As soon as babies are born they begin to learn language. They do this mainly through the back and forth interactions they have with adults. During these interactions some adults naturally use a type of ‘baby talk’ and some prefer to speak to babies in a more natural, adult-like manner. As a speech-language pathologist I’m often asked, which method is best for language development?
As part of an evidence-based profession my answer comes from understanding the research. This is a big topic, with many different studies dedicated to determining whether ‘baby talk’ is actually beneficial and with whom. In this article I am going to focus my answer on English speaking babies, whose speech and hearing are developing typically, using a small sample of articles to describe some of the research findings.
First, we should begin with a basic definition. Professionals in the field of language development generally use the term ‘infant-directed speech’ (IDS) to describe what the general population calls ‘baby talk’. Other terms used are ‘motherese’ or ‘parentese’. IDS is a specific way of speaking to babies characterized by a higher pitched voice, exaggerated pitch contours, vowel sounds being stretched out, a slower rate of speech, shorter phrases, longer pauses and repetition of words and phrases. In general this type of speech sounds very ‘sing-songy’.
Babies show a preference for IDS
Studies have shown that even very young infants prefer to listen to IDS as opposed to adult-directed speech (ADS). Infants prefer to look at the faces of those using IDS, as well as look longer at adults who are speaking to them using IDS. Brain scan imaging also shows more neural activity during IDS compared to ADS. Researchers from these studies highlight the importance of this finding stating that IDS may strengthen the neural pathways that later lead to language production and communication.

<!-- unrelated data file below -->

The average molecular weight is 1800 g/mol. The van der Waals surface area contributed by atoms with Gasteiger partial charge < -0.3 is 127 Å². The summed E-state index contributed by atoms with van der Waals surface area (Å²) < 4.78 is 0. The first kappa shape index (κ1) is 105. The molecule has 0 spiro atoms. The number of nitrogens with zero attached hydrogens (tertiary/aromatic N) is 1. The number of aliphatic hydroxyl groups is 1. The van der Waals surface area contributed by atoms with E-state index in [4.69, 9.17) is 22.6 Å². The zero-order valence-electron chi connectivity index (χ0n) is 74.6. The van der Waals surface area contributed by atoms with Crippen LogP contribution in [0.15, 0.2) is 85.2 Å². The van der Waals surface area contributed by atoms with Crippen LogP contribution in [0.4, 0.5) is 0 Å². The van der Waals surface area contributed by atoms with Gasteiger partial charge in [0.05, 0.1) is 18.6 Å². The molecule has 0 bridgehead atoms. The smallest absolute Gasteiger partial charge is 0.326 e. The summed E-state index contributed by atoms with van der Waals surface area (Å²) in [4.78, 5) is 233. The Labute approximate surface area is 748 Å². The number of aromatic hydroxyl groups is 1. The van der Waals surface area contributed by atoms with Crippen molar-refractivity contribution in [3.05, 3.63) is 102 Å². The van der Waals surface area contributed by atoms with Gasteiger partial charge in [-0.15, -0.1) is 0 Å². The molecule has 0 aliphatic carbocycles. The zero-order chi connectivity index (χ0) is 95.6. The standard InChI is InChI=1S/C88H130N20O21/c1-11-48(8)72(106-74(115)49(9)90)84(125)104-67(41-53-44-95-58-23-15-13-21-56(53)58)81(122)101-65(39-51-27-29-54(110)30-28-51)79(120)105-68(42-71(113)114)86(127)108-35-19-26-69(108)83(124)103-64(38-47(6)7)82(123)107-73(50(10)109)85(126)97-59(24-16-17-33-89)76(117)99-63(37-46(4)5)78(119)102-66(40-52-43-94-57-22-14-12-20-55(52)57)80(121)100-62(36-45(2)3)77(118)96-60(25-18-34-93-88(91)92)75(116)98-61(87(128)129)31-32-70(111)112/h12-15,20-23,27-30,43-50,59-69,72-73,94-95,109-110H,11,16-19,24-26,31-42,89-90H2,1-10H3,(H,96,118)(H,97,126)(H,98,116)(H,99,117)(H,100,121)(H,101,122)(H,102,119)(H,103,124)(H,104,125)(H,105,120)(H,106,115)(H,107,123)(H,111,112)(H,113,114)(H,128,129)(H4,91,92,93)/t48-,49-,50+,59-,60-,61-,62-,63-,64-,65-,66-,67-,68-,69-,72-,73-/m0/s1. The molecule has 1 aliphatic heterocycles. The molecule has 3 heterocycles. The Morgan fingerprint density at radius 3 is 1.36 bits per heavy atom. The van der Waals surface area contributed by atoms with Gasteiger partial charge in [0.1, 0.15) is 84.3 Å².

IDS influences social language development
Research shows IDS can help babies grasp the emotional tone of the speaker. In one study, 5-month old infants were able to respond with appropriate emotion (either positive or negative) to phrases only when spoken using IDS. Conversely, other studies show when mothers are depressed, and speak to babies in monotones with flat affect, these infants have a difficult time learning new associations from this type of speech.
IDS helps babies learn the speech sounds of their language
Before babies say words they have to learn all the different sounds in their language. Several studies have suggested that IDS can help them do this. Canadian researchers found that IDS helps babies learn to tell the difference between vowel sounds. A similar study found that moms who tended to “stretch out” their vowels more had babies who performed better on the speech perception tests. This link remained significant even after the researchers controlled for socioeconomic variables, like parental education level and occupation.